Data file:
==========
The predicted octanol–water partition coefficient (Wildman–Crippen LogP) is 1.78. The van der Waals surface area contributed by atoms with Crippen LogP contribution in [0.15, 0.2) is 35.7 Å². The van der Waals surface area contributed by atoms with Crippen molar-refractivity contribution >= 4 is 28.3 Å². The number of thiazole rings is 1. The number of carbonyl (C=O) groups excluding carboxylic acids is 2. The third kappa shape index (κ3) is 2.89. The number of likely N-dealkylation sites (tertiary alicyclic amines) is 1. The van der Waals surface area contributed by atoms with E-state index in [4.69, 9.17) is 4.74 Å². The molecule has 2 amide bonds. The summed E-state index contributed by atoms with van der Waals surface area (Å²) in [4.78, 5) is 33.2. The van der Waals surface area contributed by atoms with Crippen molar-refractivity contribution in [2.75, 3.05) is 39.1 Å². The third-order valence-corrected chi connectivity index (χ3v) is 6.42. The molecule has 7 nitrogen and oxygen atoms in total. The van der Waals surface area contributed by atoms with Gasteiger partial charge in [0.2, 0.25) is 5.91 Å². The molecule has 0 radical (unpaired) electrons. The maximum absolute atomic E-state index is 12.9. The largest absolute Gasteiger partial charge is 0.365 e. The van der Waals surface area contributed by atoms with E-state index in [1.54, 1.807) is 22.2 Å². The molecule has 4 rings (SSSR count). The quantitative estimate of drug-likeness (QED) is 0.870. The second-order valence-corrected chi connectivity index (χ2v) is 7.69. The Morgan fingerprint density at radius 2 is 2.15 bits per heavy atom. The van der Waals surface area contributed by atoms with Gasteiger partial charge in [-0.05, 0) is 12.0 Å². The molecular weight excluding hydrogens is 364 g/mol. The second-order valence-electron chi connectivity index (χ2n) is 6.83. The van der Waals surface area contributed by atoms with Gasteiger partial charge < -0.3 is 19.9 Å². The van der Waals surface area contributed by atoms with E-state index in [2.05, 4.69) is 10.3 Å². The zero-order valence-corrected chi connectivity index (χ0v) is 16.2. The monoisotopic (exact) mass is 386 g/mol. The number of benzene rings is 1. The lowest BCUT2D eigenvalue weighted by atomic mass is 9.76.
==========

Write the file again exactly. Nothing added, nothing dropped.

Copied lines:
The predicted octanol–water partition coefficient (Wildman–Crippen LogP) is 1.78. The van der Waals surface area contributed by atoms with Crippen LogP contribution in [0.15, 0.2) is 35.7 Å². The van der Waals surface area contributed by atoms with Crippen molar-refractivity contribution >= 4 is 28.3 Å². The number of thiazole rings is 1. The number of carbonyl (C=O) groups excluding carboxylic acids is 2. The third kappa shape index (κ3) is 2.89. The number of likely N-dealkylation sites (tertiary alicyclic amines) is 1. The van der Waals surface area contributed by atoms with E-state index in [4.69, 9.17) is 4.74 Å². The molecule has 2 amide bonds. The summed E-state index contributed by atoms with van der Waals surface area (Å²) in [4.78, 5) is 33.2. The van der Waals surface area contributed by atoms with Crippen molar-refractivity contribution in [2.75, 3.05) is 39.1 Å². The third-order valence-corrected chi connectivity index (χ3v) is 6.42. The molecule has 7 nitrogen and oxygen atoms in total. The van der Waals surface area contributed by atoms with Gasteiger partial charge in [0.2, 0.25) is 5.91 Å². The molecule has 0 radical (unpaired) electrons. The maximum absolute atomic E-state index is 12.9. The largest absolute Gasteiger partial charge is 0.365 e. The van der Waals surface area contributed by atoms with E-state index in [1.54, 1.807) is 22.2 Å². The molecule has 4 rings (SSSR count). The quantitative estimate of drug-likeness (QED) is 0.870. The second-order valence-corrected chi connectivity index (χ2v) is 7.69. The Morgan fingerprint density at radius 2 is 2.15 bits per heavy atom. The van der Waals surface area contributed by atoms with Gasteiger partial charge in [-0.05, 0) is 12.0 Å². The molecular weight excluding hydrogens is 364 g/mol. The second-order valence-electron chi connectivity index (χ2n) is 6.83. The van der Waals surface area contributed by atoms with Gasteiger partial charge < -0.3 is 19.9 Å². The van der Waals surface area contributed by atoms with E-state index in [2.05, 4.69) is 10.3 Å². The zero-order valence-corrected chi connectivity index (χ0v) is 16.2. The monoisotopic (exact) mass is 386 g/mol. The number of benzene rings is 1. The lowest BCUT2D eigenvalue weighted by atomic mass is 9.76.